“The narrative style will engage students and experts alike . . . a lively and contributory work.”
—Deena J. González, Gonzaga University
In Pueblos, Plains, and Province Joseph P. Sánchez offers an in-depth examination of sociopolitical conflict in seventeenth-century New Mexico, detailing the effects of Spanish colonial policies on settlers’, missionaries’, and Indigenous peoples’ struggle for economic and cultural control of the region. Sánchez explores the rich archival documentation that provides cultural, linguistic, and legal views of the values of the period.
Spanish dual Indian policies for Pueblo and Plains tribes challenged Indigenous political and social systems to conform to the imperial structure for pacification purposes. Meanwhile, missionary efforts to supplant Indigenous religious beliefs with a Christian worldview resulted, in part, in a syncretism of the two worlds. Indigenous resentment of these policies reflected the contentious disagreements between Spanish clergymen and civil authorities, who feuded over Indigenous labor, and encroachment on tribal sovereignties with demands for sworn loyalty to Spanish governance. The little-studied “starvation period” adversely affected Spanish-Pueblo relationships for the remainder of the century and contributed significantly to the battle at Acoma, the Jumano War, and the Pueblo Revolt of 1680.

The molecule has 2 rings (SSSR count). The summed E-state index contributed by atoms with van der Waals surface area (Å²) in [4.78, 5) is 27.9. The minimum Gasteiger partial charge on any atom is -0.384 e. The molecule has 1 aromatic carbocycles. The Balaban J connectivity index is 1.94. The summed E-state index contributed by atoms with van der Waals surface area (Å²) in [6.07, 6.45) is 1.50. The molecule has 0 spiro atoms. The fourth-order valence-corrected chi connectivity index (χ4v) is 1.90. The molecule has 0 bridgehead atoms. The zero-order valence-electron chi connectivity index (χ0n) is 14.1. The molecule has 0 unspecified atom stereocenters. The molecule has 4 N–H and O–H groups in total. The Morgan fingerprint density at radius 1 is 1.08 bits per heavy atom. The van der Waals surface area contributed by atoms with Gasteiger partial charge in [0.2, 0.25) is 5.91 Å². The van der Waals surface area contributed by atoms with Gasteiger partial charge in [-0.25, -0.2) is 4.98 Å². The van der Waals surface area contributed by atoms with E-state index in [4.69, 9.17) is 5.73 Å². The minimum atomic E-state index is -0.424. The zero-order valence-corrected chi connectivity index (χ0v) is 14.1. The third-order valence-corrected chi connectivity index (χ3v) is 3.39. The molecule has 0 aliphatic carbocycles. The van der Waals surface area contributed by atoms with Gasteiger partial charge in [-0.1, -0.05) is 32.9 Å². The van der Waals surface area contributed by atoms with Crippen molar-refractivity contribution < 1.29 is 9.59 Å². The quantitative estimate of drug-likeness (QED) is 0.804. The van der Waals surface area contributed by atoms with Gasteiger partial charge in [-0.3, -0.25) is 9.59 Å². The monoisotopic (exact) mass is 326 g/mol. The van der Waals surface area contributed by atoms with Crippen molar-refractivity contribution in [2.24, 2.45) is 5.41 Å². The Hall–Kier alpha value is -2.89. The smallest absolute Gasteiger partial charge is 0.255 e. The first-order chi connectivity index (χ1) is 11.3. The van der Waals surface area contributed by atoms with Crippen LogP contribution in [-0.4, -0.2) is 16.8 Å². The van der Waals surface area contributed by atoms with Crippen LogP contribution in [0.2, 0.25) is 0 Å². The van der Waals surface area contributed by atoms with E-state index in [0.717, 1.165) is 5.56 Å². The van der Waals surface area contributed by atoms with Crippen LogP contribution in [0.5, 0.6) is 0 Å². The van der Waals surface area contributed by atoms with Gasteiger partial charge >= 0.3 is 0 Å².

Pueblos, Plains, and Province shows how history, culture, and tradition in New Mexico shaped the heritage shared by Spain, Mexico, the United States, and Native American tribes and will be of interest to scholars and students of Indigenous, colonial, and borderlands history.